Electricity is the key infrastructure underlying our society, and moreover, the most vulnerable. It is the target, even if most people don’t know it yet.
People need air, water, and food.
Saddam Hussein showed the limits of poisoning the air. He had no moral qualms holding him back. But he only did it to limited effect over a limited geographic area a handful of times (against Iranians and his own citizens). He did not conquer enemies with sarin.
The important factor to understand about our water and food supply, is that they are relatively decentralized.
Texas has almost 200 “major water-supply reservoirs.” California has over 1,000 reservoirs and there over three dozen mega-reservoirs.
Food supplies are even more decentralized than our water supply. For instance, look at a weak point, centralized factory farming, by the biggest company Tyson. But even they have over 100 facilities spread out over more than half our states and also contract with independent providers. And Tyson is just one supplier of some food types out of many, many more providers.
True, attacking our air, food, and water, would cause massive panic, huge economic costs, and it could cause a significant number of deaths. They are good targets for terrorists who wish to provoke a response.
However, these are not existential threats to our existence. They are too decentralized. There is no way to destroy America by striking these targets.
But what about an enemy whose goal is to maximize damage done? Like happens in actual war. What would they attack?
Our electric grid.
There are only three electric grids in continental America. Each one is a system of connected transformers and wires moving energy from power stations to houses and businesses.
A problem in one place on the power grid, can mean no electricity hundreds of miles away.
In 2003, a tree branch hit a wire, a company monitoring the grid failed to act, and the problem cascaded into a a multi-state blackout for 55,000,000 people lasting hours and days.
People don’t have an instinctual connection with electricity, and thus there is no deep emotional fear of this scenario. An attack on our electrical grid would be an excellent attack for an entity who wants to do serious damage to America, but doesn’t want to incur our wrath.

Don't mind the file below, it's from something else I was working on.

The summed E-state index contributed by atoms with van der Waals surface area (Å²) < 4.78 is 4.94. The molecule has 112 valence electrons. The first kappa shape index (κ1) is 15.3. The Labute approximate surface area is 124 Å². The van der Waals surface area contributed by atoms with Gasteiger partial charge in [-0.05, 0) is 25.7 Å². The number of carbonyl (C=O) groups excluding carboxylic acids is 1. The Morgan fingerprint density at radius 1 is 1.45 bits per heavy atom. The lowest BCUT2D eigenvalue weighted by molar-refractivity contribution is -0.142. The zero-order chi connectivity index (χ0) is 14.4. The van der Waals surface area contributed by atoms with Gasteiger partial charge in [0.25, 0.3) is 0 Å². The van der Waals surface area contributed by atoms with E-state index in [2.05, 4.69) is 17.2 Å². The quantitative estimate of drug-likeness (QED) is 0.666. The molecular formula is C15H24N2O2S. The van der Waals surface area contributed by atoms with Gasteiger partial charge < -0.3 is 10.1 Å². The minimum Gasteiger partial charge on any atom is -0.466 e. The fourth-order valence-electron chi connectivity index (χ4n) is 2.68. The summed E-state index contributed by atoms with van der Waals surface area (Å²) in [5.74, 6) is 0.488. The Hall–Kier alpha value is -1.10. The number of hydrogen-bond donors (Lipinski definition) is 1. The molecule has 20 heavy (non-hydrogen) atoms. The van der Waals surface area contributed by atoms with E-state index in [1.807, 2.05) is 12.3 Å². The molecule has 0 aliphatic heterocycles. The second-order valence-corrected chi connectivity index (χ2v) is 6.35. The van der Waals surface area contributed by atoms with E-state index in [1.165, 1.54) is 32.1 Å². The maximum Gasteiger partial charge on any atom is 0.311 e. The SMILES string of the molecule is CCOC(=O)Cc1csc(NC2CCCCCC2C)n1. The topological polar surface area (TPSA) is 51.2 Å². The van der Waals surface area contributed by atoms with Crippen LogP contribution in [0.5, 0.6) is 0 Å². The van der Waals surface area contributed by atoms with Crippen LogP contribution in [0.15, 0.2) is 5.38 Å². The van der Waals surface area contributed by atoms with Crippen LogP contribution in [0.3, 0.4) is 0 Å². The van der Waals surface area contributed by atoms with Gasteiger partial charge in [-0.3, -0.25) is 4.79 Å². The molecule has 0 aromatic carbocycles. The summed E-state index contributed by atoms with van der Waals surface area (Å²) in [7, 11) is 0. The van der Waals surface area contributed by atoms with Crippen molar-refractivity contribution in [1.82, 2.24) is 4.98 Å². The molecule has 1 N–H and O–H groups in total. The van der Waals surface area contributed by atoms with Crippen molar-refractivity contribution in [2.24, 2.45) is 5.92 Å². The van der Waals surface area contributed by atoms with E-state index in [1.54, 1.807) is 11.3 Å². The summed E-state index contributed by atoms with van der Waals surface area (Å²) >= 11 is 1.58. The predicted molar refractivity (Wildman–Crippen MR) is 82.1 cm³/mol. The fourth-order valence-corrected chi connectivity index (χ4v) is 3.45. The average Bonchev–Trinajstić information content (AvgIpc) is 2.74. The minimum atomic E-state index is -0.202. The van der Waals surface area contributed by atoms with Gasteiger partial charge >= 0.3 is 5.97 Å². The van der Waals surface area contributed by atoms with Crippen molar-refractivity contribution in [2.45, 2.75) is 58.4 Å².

Think this through.
We only have water and food, on the scale needed by modern society and distributed to local stores and homes, because of electricity. With no electricity, there is no running water, modern farms, refrigeration, supermarkets, restaurants, treatment plants for water, or gas pumps.
True, we could revert back to traditional farming communities. But with 8.5 million people in NYC and 80%+ of Americans living in urban areas, what do you think would happen in the near future?
The electric grid is vulnerable to attack.
Though it may appear resilient because it occupies a wide geographic area, keep in mind the blackout of 2003. There are a few methods to attack it.
Firstly, a computer virus could be injected into the system. In fact, some originally thought the 2003 blackout was caused by a hacker attack (how do we know for sure it wasn’t?). A company which monitored the power lines and distributed power along them to prevent surges and failures didn’t do its task due to an alleged bug.
So, one avenue for attack, would be to introduce a bug into the power stations and the companies that distribute the power along the grid to create a similar cascading failure.
Another avenue for attack is on the transformers which step the voltage up and down to send it big distances on the wires. The extra high voltage transformers we use are huge, weighing up to almost a million tons. America doesn’t build them anymore but imports them. They take months to build and then are so big they have to be shipped by special rails to their destination.
They are absolutely critical to our grid. They are not protected from attack, neither by virus, nor physical attack, nor nuclear EMP attack.
Transformers are the king of centralization: “According to the WSJ, a classified U.S. FERC study concludes if just 9 of the 2,000 extra high voltage transformers in the U.S. were damaged (0.0045% of all EHV transformers) a nationwide blackout would result, lasting 18 months.”
These transformers could be taken out with physical sabotage. In 2013, “a sophisticated assault” involving numerous highly trained gunmen took out transformers in California. The Metcalf Sniper Attack.
Another way that the attack could occur is via nuclear EMP. A nuclear bomb could be detonated many miles above America. Its effects would propagate outwards. The resultant electromagnetic pulse would break the electric grid including far more than just 9 EHV transformers.
A congressional committee formed of America’s brightest scientists, engineers, and industry experts, studied the problem for over a decade. They confirmed that the threat to our grid from a nuclear EMP is real.
Trump recently signed an executive order to harden the grid to protect against these attacks. In a best case scenario, this will take years to complete, and that is assuming the DHS does not thwart Trump.